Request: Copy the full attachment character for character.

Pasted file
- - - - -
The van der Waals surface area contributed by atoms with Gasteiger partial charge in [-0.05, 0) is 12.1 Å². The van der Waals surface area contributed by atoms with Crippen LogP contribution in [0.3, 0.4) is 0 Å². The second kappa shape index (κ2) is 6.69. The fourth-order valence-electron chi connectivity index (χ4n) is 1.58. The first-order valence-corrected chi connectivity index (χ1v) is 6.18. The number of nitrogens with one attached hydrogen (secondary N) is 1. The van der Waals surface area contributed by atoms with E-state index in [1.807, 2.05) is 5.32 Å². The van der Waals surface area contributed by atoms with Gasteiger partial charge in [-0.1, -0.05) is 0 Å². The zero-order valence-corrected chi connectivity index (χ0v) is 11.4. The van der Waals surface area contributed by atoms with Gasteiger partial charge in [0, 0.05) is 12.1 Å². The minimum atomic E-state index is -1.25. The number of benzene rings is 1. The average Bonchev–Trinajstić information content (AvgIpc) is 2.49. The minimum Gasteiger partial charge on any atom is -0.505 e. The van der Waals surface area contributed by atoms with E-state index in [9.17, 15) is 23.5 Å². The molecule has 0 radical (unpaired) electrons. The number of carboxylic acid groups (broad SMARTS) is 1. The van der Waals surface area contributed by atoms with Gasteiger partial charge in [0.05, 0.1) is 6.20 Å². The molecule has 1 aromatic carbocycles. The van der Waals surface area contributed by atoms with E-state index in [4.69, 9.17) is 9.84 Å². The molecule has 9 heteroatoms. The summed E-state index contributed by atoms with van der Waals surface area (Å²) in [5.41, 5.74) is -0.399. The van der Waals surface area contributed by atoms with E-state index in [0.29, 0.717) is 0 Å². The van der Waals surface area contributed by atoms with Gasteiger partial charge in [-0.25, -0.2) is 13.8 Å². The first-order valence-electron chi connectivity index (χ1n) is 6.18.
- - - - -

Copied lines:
The van der Waals surface area contributed by atoms with Gasteiger partial charge in [-0.05, 0) is 12.1 Å². The van der Waals surface area contributed by atoms with Crippen LogP contribution in [0.3, 0.4) is 0 Å². The second kappa shape index (κ2) is 6.69. The fourth-order valence-electron chi connectivity index (χ4n) is 1.58. The first-order valence-corrected chi connectivity index (χ1v) is 6.18. The number of nitrogens with one attached hydrogen (secondary N) is 1. The van der Waals surface area contributed by atoms with E-state index in [1.807, 2.05) is 5.32 Å². The van der Waals surface area contributed by atoms with Gasteiger partial charge in [-0.1, -0.05) is 0 Å². The zero-order valence-corrected chi connectivity index (χ0v) is 11.4. The van der Waals surface area contributed by atoms with Gasteiger partial charge in [0, 0.05) is 12.1 Å². The minimum atomic E-state index is -1.25. The number of benzene rings is 1. The average Bonchev–Trinajstić information content (AvgIpc) is 2.49. The minimum Gasteiger partial charge on any atom is -0.505 e. The van der Waals surface area contributed by atoms with E-state index in [9.17, 15) is 23.5 Å². The molecule has 0 radical (unpaired) electrons. The number of carboxylic acid groups (broad SMARTS) is 1. The van der Waals surface area contributed by atoms with Gasteiger partial charge in [0.05, 0.1) is 6.20 Å². The molecule has 1 aromatic carbocycles. The van der Waals surface area contributed by atoms with E-state index in [4.69, 9.17) is 9.84 Å². The molecule has 9 heteroatoms. The summed E-state index contributed by atoms with van der Waals surface area (Å²) in [5.41, 5.74) is -0.399. The van der Waals surface area contributed by atoms with E-state index in [0.29, 0.717) is 0 Å². The van der Waals surface area contributed by atoms with Gasteiger partial charge in [-0.25, -0.2) is 13.8 Å². The first-order valence-electron chi connectivity index (χ1n) is 6.18.